The Student Playlist

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REVIEW: Moses Sumney – ‘græ’ (Jagjaguwar)


In a sentence:

Acknowledging that the truths about our existence exist in the grey areas that elude binary definitions, Moses Sumney’s ‘græ’ is his second masterpiece.

Moses Sumney is a surprisingly funny guy. Having had the pleasure of witnessing him on the Aromanticism tour, it was peculiar yet fitting how witty and tongue in-cheek he was between tracks, yet completely serious, in control and mesmerising during them, pulling the crowd deep into his signature swirls of layered baroque-esque vocals and angelic harps. This duality is part of Sumney’s evergrowing multiplicity, one we are invited into on his new double album græ, the first half of which landed back in March and which was completed by the second this month.

We got a glimpse of his sonic and lyrical complexities on Aromanticism, his first studio album, where whilst wistfully floating sonically, a gentle caress to the ears, he critiqued romance as a be-all-and-end-all. On his second, græ, we get to bathe in his loneliness and yearning, searching for comfort within that multiplicity, awash with abstract instrumentations in no way overshadowing the vocal beauty he was always adept at creating, complimenting it with subdued, careful touches. Each track explores a different pleasure, Sumney’s confident assertions of his grey truths of existence makes oneself contemplate their own multiplicity in a world of enforced binaries. Here, Sumney is an island trying to write and understand its own history and future, feel out its aches, aches of identity, aches of desire, aches of freedom.

Music video for ‘Cut Me’

Greeted with writer Taiye Selasi’s voice explaining the etymology of the word ‘isolation’, this album seems almost a too fitting listen for a world stuck in lockdown limbo. With the following three tracks, Sumney introduces the main themes of the album. On ‘Cut Me’, he narrates his complex relationship with self-inflicted pain as a measure of progress, the masochism of constantly questioning and drilling oneself a drive for his growth in understanding himself. Moses’ voice playfully sits atop a brass undercurrent, the track focused, while the following ‘In Bloom’ sonically twists towards something a bit more surreal, touching upon unrequited romantic feelings towards a friend and hinting at the painful loneliness he fears he’ll be carrying for a long time, such as on the track ‘Me In 20 Years’. ‘Virile’ introduces Sumney’s discomfort with the traditional description of masculinity and the various ways men try to conform and ‘pass’ as masculine enough, Sumney concluding that “I can feel the earth / Overtake my skin / And I realize none / Of this matters / ‘Cause I will return / To dust and matter”.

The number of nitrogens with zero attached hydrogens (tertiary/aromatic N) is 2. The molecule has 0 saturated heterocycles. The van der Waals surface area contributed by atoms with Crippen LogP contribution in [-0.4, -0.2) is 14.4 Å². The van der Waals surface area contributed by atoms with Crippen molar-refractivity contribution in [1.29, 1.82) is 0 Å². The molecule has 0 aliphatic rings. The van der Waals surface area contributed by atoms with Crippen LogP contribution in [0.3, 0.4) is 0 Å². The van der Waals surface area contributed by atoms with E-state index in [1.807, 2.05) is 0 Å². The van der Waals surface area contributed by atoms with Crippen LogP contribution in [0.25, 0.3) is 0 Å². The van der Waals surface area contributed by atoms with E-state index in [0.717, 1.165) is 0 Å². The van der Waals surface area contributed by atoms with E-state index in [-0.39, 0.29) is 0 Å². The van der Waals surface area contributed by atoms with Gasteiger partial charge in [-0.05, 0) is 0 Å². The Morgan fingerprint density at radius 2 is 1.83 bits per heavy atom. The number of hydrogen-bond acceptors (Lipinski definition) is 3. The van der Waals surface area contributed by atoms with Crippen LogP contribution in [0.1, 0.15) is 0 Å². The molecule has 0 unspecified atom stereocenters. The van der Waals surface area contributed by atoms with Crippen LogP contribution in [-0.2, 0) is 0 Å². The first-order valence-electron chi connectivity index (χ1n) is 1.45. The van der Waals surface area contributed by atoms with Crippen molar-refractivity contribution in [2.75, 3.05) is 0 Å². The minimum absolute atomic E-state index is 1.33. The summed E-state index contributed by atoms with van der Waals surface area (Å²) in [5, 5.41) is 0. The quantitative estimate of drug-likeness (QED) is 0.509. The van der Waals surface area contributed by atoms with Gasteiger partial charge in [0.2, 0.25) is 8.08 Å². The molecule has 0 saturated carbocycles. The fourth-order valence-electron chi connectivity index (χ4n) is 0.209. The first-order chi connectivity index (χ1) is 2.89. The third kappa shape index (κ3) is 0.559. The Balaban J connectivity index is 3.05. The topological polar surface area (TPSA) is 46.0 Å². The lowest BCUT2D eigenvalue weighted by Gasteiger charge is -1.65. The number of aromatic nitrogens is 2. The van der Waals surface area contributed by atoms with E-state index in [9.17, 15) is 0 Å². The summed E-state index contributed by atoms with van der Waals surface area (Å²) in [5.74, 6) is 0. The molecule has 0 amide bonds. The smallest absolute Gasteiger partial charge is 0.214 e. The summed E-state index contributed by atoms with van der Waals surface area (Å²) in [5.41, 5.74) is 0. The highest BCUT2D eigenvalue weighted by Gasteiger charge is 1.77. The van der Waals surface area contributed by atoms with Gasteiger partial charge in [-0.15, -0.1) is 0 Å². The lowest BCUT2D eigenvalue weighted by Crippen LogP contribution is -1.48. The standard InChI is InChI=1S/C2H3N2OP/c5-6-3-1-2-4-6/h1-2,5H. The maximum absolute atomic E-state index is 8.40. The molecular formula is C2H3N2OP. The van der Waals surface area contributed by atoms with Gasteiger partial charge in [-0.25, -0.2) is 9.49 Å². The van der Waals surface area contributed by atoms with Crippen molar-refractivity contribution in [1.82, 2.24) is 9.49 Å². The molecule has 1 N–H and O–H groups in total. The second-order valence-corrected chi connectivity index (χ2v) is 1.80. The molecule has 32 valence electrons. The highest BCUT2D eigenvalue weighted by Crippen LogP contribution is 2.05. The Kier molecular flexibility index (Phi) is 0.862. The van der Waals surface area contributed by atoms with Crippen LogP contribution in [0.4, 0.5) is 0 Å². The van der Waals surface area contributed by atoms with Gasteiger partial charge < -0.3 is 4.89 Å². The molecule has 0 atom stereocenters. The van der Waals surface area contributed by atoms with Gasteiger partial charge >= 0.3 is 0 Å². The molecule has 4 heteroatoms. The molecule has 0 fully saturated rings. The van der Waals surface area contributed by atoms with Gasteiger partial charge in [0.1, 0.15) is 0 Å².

The menacing ‘Two Dogs’ opens the second part of the album, Sumney’s haunting voice and melody a black ink amongst the watercolour of the menacing instrumentation, heralding a sequence that’s a lot darker than its predecessor. ‘Bystanders’ follows as a cautionary tale to treasure one’s energy and identity, ‘Me In 20 Years’ a climax of this procession, summarising the fear of aloneness in the wake of losing companionship, one left alone with their flaws and pride, a cavity of a missing piece by their side each night. Sumney closes the album off with a spoken musical outro, the last of the punctuating intervals where the voices of Taiye Selasi, Ezra Miller, Jill Scott and Moses Sumney himself narrated the questions inspiring and enriching living the græ. The last piece ‘before you go’ embraces the aches previously laid out in front of us, concluding with an encouraging “now go” to go and live out the ache ourselves, akin to pushing somebody out of a plane with a parachute one second before they were expecting it.

Music video for ‘Two Dogs’

There is no need to yet again go on and on how humbling, emotive, and eloquent Moses Sumney’s voice and music is on all of these tracks, as it is simply apparent. It is a perfect conduit for the confident expression of his vulnerability through his poetic lyrics, Sumney’s musical skill moulding all of this into a musical world like no other. His lyrical poetry, on the other hand, contains a dash of sobering modernisms, like the inclusion of the abbreviation ‘BFF’ on ‘In Bloom’, proving and reminding us that Moses Sumney, same as his music, his lyrics and his inner conflicts, is a spawn of his time, græ mirroring the inner conversations the modern person has whilst trying to understand themselves and our nonsensical world. We are in luck that he is here to articulate these conversations better than anyone else, a singular artist of our generation, confident in his vision, producing work that feels both of its time and timeless. (9/10) (Aiste Samuchovaite)

Listen to græ by Moses Sumney here via Spotify, and tell us what you think below!

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